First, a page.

Taking pictures or shooting video on a farm without permission could fetch hefty fines and possible jail time under a bill proposed by Pennsylvania state Sen. Mike Brubaker, R-Lancaster.
The bill, introduced Sept. 25, adds a new section to Pennsylvania’s ag trespassing law, making it a misdemeanor to shoot photos or videos on a farm without an owner’s consent.
Violators would face fines of up to $5,000 and up to two years in jail.
The bill is likely in response to an undercover video shot by a former employee of Kreider Farms, who worked at the company’s Manheim laying hen facility between January and March. Kreider Farms is in Brubaker’s district.
The Humane Society of the United States (HSUS) released the video in early April, which according to the animal-rights group showed “deplorable” conditions inside Kreider’s Manheim facility.
State ag officials later defended the company’s operations after several inspections days after the video was released.
“This is not the first time that a local business has been unfairly targeted by activists, but this case serves as a startling example of the kind of damage that unfounded accusations can create,” Brubaker said in an email announcing the bill.
“It is important to ensure agricultural operations comply with necessary health and safety standards,” he said, “but that doesn’t mean these businesses should be forced to endure all sorts of harmful, unverified allegations.”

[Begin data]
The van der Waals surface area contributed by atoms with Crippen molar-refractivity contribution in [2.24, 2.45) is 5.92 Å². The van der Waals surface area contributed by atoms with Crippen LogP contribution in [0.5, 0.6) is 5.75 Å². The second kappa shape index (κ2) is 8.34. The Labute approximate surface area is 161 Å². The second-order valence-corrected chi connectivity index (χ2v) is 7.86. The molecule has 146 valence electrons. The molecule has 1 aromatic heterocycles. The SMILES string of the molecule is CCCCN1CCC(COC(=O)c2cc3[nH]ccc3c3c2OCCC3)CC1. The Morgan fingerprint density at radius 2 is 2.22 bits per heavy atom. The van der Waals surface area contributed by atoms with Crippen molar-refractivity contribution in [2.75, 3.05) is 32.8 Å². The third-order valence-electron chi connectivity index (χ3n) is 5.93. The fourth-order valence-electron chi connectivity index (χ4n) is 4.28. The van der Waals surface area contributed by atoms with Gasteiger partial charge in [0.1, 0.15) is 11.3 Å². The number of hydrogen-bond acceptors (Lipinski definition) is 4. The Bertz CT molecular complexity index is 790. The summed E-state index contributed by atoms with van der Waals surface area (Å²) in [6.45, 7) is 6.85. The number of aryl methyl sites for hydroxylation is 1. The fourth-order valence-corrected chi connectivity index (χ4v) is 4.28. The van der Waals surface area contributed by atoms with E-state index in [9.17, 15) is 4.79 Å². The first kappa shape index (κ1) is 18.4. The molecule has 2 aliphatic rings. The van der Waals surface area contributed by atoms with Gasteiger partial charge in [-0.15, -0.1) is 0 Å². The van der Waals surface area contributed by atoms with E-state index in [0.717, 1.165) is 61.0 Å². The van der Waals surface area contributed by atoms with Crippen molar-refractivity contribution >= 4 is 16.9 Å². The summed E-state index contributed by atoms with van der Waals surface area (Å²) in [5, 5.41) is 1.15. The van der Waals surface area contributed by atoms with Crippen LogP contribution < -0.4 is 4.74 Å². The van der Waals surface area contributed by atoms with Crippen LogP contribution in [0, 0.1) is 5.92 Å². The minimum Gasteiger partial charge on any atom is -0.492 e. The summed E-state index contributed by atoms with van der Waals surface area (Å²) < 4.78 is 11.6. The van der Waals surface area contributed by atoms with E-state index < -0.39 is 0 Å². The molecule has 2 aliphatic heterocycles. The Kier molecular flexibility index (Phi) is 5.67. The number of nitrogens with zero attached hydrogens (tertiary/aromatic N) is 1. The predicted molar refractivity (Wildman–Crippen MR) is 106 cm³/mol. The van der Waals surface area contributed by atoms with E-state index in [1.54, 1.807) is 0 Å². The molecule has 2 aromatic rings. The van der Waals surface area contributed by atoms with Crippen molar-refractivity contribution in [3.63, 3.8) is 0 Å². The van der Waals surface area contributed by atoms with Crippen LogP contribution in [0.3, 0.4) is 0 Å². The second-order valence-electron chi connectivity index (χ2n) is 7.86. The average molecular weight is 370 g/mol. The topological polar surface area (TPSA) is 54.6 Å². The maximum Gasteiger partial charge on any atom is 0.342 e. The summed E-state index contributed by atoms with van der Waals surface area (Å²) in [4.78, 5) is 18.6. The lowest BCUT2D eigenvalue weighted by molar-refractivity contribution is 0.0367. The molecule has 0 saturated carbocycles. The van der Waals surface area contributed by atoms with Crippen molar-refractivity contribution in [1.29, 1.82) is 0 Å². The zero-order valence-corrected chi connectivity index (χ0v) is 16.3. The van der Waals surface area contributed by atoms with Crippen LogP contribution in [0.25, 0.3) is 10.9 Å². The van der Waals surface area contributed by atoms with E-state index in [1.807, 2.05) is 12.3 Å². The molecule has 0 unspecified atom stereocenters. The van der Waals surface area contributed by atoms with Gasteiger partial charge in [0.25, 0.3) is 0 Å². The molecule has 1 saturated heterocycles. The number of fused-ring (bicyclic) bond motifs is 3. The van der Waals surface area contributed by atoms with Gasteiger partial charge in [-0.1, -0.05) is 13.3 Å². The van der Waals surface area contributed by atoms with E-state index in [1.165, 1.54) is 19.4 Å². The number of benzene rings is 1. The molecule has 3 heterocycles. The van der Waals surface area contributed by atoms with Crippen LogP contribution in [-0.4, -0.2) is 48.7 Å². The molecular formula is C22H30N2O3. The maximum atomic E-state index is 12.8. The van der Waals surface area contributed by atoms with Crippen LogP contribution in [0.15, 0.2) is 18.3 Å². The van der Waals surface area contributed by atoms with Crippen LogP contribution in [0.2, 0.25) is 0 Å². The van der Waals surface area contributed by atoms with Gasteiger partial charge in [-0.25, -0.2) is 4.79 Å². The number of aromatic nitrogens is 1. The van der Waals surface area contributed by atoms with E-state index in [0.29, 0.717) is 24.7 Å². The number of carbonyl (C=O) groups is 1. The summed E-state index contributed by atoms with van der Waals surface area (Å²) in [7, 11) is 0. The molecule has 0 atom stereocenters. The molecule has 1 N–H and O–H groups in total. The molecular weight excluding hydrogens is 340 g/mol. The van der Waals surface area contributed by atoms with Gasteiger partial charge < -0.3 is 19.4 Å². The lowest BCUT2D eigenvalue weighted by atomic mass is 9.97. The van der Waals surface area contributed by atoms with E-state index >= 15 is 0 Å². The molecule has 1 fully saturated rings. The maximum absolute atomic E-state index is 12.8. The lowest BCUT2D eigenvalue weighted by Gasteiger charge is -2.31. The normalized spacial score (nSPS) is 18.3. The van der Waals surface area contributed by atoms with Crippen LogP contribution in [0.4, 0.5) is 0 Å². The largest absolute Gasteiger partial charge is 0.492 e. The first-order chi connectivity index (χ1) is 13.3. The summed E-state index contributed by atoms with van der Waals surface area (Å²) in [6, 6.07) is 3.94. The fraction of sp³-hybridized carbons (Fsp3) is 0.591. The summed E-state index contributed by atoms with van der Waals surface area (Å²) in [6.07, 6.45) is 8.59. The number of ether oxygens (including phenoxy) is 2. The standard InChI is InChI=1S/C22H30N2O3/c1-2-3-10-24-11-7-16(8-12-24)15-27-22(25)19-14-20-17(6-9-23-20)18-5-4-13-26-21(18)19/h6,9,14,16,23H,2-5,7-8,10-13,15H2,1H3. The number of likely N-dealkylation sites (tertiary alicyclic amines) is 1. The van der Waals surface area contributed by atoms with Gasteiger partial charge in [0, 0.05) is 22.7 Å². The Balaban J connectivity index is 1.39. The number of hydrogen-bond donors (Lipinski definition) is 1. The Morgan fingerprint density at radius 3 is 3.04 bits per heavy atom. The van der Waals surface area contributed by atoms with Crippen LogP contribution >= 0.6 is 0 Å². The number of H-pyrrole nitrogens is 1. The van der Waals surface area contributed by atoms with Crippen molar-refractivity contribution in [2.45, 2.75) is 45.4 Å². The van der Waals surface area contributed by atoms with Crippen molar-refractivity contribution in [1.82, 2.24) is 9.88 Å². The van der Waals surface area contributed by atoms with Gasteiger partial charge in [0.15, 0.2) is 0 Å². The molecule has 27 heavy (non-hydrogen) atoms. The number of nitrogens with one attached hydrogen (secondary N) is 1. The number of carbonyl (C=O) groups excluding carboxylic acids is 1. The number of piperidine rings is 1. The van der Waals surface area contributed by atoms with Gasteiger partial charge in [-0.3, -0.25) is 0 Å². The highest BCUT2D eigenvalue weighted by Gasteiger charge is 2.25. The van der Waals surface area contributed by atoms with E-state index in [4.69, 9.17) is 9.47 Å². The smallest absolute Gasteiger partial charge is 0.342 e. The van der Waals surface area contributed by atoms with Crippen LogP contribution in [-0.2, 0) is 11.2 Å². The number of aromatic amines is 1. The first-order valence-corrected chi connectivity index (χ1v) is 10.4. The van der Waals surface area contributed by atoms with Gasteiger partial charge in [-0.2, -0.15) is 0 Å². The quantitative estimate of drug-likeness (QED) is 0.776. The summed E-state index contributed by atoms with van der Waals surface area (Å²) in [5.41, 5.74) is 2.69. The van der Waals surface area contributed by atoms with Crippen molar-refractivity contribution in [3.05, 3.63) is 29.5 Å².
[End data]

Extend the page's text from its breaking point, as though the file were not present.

Several other states are considering similar bills and at least two states, Iowa and Utah, have passed laws making it a crime for anyone to apply for a job on a farm under false pretenses.
HSUS and other animal-rights groups have referred to these as “ag gag” laws, claiming that they intentionally try to block potential whistleblowers from exposing animal cruelty on farms.
Lawmakers in Iowa originally considered what was to be the nation’s toughest law outlawing undercover videotaping or photography on farms, making it illegal to possess or distribute undercover audio and video recordings to the public.
But pressure from that state’s attorney general, according to an article in the Des Moines Register, forced lawmakers to modify the bill and take out wording specifying audio and video recordings.
The U.S. Supreme Court, the article states, has ruled that a film exposing animal cruelty represents an individual’s right to free speech.
Other states, including Illinois, Indiana, Minnesota, Nebraska and New York, are considering similar laws.
Missouri passed a law earlier this year requiring anyone with photos or video of animal abuse or neglect on farms to share that evidence with law enforcement within 24 hours of the incident occurring.
Reached Wednesday by phone, Brubaker said his bill does not bar a potential whistleblower from issuing a complaint against a farming operation and that the intent is to discourage people from releasing photos or videos that can’t be traced back to a farm or other business in question.
“A whistleblower can still blow a whistle. We want them to do it in a proper manner. There is a proper procedure to file a complaint to the authorities,” he said.
Kristin Crawford, Brubaker’s legislative director and chief of staff, said in an email that the bill would likely go the Senate’s ag committee, though likely not in this short term since lawmakers have pledged not to have a “lame duck” session.
“Although there are not a great many legislative days remaining in the 2011-2012 session, the senator felt it was important to start the discussion,” Crawford said.